Wal-Mart and Banking

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In a just world, Wal-Mart would have received the corporate death penalty long ago and we’d be done with it. (For reasons why: see T.A. Frank’s piece here, or the essay “Inside the Leviathan.”) But given that Wal-Mart’s not going anywhere anytime soon, I should say I’m fairly persuaded by David Leonhardt’s twopart argument as to why Wal-Mart should be allowed to open its own banks.

A Wal-Mart banking system that becomes insanely popular isn’t likely to put low-wage workers out of work—it will just hurt other banks—and it is true that many low-income families don’t have checking or savings accounts because, as I reported here, of steep fees and barriers to entry. Perhaps Wal-Mart could use its magic to lower those fees and barriers and help more people get savings accounts, which in the abstract would be a good thing. (No doubt the store could figure out ways to screw borrowers over, though.)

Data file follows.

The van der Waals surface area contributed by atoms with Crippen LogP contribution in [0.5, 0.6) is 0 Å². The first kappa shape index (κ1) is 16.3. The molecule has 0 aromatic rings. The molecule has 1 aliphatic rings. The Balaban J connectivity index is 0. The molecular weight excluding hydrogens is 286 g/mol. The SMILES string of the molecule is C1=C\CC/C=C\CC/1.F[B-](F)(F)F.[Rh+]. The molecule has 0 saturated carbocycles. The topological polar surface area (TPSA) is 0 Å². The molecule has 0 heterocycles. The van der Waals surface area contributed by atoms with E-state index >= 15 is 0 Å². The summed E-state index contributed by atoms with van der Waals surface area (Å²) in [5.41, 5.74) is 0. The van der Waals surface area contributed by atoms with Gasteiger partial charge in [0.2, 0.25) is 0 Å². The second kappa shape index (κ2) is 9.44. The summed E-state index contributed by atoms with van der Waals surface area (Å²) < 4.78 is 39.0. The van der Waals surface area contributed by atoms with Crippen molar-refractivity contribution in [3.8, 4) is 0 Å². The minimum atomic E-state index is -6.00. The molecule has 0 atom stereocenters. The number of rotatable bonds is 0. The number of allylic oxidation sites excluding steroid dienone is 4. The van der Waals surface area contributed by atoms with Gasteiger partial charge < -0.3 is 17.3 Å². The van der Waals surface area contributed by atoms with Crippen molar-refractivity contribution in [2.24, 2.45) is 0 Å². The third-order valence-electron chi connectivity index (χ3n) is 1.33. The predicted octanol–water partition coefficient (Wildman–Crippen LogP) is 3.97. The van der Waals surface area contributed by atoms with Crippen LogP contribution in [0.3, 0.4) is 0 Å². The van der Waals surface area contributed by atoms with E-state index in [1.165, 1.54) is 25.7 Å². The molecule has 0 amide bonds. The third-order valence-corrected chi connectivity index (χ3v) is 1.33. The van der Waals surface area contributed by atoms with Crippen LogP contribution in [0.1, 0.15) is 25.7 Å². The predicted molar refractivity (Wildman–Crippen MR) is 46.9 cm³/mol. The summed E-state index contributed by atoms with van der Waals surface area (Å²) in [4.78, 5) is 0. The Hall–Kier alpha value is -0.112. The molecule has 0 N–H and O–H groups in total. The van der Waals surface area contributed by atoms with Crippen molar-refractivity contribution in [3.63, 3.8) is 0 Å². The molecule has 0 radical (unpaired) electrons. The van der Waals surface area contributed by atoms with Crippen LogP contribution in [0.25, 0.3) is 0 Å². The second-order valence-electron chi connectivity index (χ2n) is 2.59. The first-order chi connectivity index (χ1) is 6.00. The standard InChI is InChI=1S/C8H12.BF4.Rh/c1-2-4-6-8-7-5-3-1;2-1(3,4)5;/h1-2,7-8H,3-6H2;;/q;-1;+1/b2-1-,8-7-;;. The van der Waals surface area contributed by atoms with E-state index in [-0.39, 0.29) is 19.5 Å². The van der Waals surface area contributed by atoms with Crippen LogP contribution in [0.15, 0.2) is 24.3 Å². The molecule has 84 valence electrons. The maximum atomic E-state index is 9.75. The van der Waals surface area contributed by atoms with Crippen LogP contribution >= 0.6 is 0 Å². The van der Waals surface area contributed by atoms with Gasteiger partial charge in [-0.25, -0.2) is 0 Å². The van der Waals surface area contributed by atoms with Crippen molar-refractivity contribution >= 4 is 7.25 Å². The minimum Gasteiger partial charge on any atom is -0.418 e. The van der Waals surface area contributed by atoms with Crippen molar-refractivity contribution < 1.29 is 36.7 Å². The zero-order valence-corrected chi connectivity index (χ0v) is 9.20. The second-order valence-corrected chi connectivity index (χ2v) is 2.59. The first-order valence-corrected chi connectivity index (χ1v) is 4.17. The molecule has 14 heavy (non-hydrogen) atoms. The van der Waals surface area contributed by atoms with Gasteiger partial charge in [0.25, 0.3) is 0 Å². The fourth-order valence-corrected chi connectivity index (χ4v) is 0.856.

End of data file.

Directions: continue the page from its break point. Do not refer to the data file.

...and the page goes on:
Perhaps progressive legislators can strike some sort of compromise: Wal-Mart gets the right to open its own banking services, but in return they’ll be required to offer the sorts of not-entirely-profitable services that regular banks don’t ever offer yet low-income families often need—such as payday lending—that would enable many poorer workers to escape the exorbitant fees they have to endure on the secondary lending market. That seems pretty unobjectionable.

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DEMOCRACY DOES NOT EXIST...

without free and fair elections, a vigorous free press, and engaged citizens to reclaim power from those who abuse it.

In this election year unlike any other—against a backdrop of a pandemic, an economic crisis, racial reckoning, and so much daily crazy—Mother Jones' journalism is driven by one simple question: Will America move closer to, or further from, justice and equity in the years to come?

If you're able to, please join us in this mission with a donation today. Our reporting right now is focused on voting rights and election security, corruption, disinformation, racial and gender equity, and the climate crisis. We can’t do it without the support of readers like you, and we need to give it everything we've got between now and November. Thank you.

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